BIDs (Business Improvement Districts) across the UK are playing an important role in supporting local economies, both in rural areas and small and medium-sized towns.
There are now 179 BIDs in operation across the UK, with a total BID levy income across the UK and Ireland of £63 million (with an additional £130.3 million raised in match funding).
So, what are BIDs? What is their approach? And what is their future direction?
The introduction of BIDs in England in 2004 sought to build on a policy originating in Toronto, Canada and operating at large throughout North America.
Representing a move towards what Kevin Ward – leading commentator on the mobilisation of the BIDs model – describes as ‘entrepreneurial urbanism’; BIDs were first welcomed into the UK as a means of defining local political economies and coping with the management of ever-evolving towns and cities. The integration of the BIDs model into UK society throughout the last decade represents a further step change in service provision and governance being offered outwith State control and demonstrates the increasing emphasis now placed on partnerships and collaborations between stakeholders beyond Government, with an increasing transfer of responsibilities to civil society.
What is a BID?
Business Improvement Districts are partnerships between local authorities and local businesses which work towards the provision of additional services and/or improvements to a specified geographical area.
The BID is led by the collaboration between the public and private sectors – the local authority on the one hand and the area’s local businesses on the other. By bringing together stakeholders from a defined geographical area, the BID can decide, direct and deliver projects and activities that are geared towards producing direct benefits for the ‘BID zone’.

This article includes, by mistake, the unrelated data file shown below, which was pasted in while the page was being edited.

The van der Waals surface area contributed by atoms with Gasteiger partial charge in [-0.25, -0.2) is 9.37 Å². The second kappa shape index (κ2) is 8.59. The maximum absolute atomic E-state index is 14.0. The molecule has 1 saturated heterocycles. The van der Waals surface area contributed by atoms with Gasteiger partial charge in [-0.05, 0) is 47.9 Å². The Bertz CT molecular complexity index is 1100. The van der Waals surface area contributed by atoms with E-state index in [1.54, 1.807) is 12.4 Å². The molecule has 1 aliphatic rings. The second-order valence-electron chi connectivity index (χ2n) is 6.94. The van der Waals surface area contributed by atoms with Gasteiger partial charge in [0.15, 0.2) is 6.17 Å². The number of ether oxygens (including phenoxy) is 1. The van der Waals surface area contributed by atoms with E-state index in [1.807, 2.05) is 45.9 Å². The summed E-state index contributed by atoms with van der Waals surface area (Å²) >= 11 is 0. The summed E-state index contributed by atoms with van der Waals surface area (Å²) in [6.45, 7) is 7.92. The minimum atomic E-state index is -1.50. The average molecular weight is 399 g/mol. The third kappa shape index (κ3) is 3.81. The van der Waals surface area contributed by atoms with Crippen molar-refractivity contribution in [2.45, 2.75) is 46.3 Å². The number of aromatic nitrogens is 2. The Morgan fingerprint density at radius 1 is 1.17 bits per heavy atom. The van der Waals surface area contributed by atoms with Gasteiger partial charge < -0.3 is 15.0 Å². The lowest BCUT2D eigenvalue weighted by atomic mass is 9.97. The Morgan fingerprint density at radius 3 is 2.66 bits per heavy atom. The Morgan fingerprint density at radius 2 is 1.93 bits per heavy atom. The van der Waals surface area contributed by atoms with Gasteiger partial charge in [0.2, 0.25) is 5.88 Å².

How is a BID formed?
A BID can be set up by the local authority, a business rate payer or a person or company whose purpose is to develop the BID area, or who has an interest in the land in the area.
The process is as follows:
- A proposal is compiled for initial consideration after clear consultation and engagement with stakeholders. The proposal is then formalised in a business plan outlining governance arrangements, delivery guarantees and performance indicators
- A local authority may veto the proposal if the ideas and arrangements proposed are justified to be in conflict with any existing policy
- A BID must be voted in by a ballot run by the local authority or outsourced by the authority to a third party. A successful vote constitutes more than 50% of votes cast in favour of the BID and the positive vote must represent more than 50% of the rateable value of the votes cast
- BIDs are funded in whole or in part by a levy additional to the non-domestic rates levy (typically 1% of the rateable value, although this may be higher in some instances), with the money ring-fenced for use in the BID’s locality. BIDs can choose to exempt certain businesses from paying the levy (and therefore from voting in the BID ballot)
- A BID’s mandate is for a maximum of five years. A BID wishing to continue beyond five years must reaffirm their mandate through a re-ballot, based on a further proposal.
British BIDs – the industry body for Business Improvement Districts – notes that although the BID mechanism is flexible and able to produce BIDs of various scopes and sizes, the average size is 300-400 hereditaments (i.e. the number of properties liable for the levy; the smallest having fewer than 50 and the largest over 1,000) and the annual levy income typically between £200,000-£400,000 (as low as £22,000 per annum and in excess of £3 million).
Since the first BID launched in England in 2005, BIDs have emerged outside of the larger cities, forming in rural areas and small and medium-sized towns. At the time of the British BIDs 2014 survey, there were 179 BIDs in operation across the UK.
BIDs and the funding landscape